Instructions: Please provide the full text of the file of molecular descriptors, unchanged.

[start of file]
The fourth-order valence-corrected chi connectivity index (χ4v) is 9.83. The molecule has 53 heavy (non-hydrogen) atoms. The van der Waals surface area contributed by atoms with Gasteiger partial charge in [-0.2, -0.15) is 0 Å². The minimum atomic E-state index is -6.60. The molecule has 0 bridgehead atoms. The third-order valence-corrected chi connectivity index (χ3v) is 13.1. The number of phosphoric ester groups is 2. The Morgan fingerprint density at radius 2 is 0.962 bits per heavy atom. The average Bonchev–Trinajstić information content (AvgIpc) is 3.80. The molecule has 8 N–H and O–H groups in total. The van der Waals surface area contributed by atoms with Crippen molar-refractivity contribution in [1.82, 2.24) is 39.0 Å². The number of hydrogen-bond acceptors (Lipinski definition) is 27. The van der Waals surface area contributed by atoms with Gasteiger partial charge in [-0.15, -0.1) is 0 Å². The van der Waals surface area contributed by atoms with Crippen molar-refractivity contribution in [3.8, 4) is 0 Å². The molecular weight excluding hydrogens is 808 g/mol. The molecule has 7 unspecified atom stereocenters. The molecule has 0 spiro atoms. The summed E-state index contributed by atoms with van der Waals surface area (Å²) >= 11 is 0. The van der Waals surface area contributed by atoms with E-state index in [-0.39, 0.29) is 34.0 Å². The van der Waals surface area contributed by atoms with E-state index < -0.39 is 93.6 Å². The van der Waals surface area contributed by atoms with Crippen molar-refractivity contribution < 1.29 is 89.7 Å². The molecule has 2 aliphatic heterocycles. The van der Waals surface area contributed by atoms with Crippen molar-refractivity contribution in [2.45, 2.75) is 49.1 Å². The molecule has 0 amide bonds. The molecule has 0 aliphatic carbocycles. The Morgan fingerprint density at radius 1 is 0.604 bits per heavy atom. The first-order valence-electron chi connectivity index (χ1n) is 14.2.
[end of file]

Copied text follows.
The fourth-order valence-corrected chi connectivity index (χ4v) is 9.83. The molecule has 53 heavy (non-hydrogen) atoms. The van der Waals surface area contributed by atoms with Gasteiger partial charge in [-0.2, -0.15) is 0 Å². The minimum atomic E-state index is -6.60. The molecule has 0 bridgehead atoms. The third-order valence-corrected chi connectivity index (χ3v) is 13.1. The number of phosphoric ester groups is 2. The Morgan fingerprint density at radius 2 is 0.962 bits per heavy atom. The average Bonchev–Trinajstić information content (AvgIpc) is 3.80. The molecule has 8 N–H and O–H groups in total. The van der Waals surface area contributed by atoms with Crippen molar-refractivity contribution in [1.82, 2.24) is 39.0 Å². The number of hydrogen-bond acceptors (Lipinski definition) is 27. The van der Waals surface area contributed by atoms with Gasteiger partial charge in [-0.15, -0.1) is 0 Å². The van der Waals surface area contributed by atoms with Crippen molar-refractivity contribution in [3.8, 4) is 0 Å². The molecular weight excluding hydrogens is 808 g/mol. The molecule has 7 unspecified atom stereocenters. The molecule has 0 spiro atoms. The summed E-state index contributed by atoms with van der Waals surface area (Å²) >= 11 is 0. The van der Waals surface area contributed by atoms with E-state index in [-0.39, 0.29) is 34.0 Å². The van der Waals surface area contributed by atoms with E-state index < -0.39 is 93.6 Å². The van der Waals surface area contributed by atoms with Crippen molar-refractivity contribution < 1.29 is 89.7 Å². The molecule has 2 aliphatic heterocycles. The van der Waals surface area contributed by atoms with Crippen molar-refractivity contribution in [2.45, 2.75) is 49.1 Å². The molecule has 0 amide bonds. The molecule has 0 aliphatic carbocycles. The Morgan fingerprint density at radius 1 is 0.604 bits per heavy atom. The first-order valence-electron chi connectivity index (χ1n) is 14.2.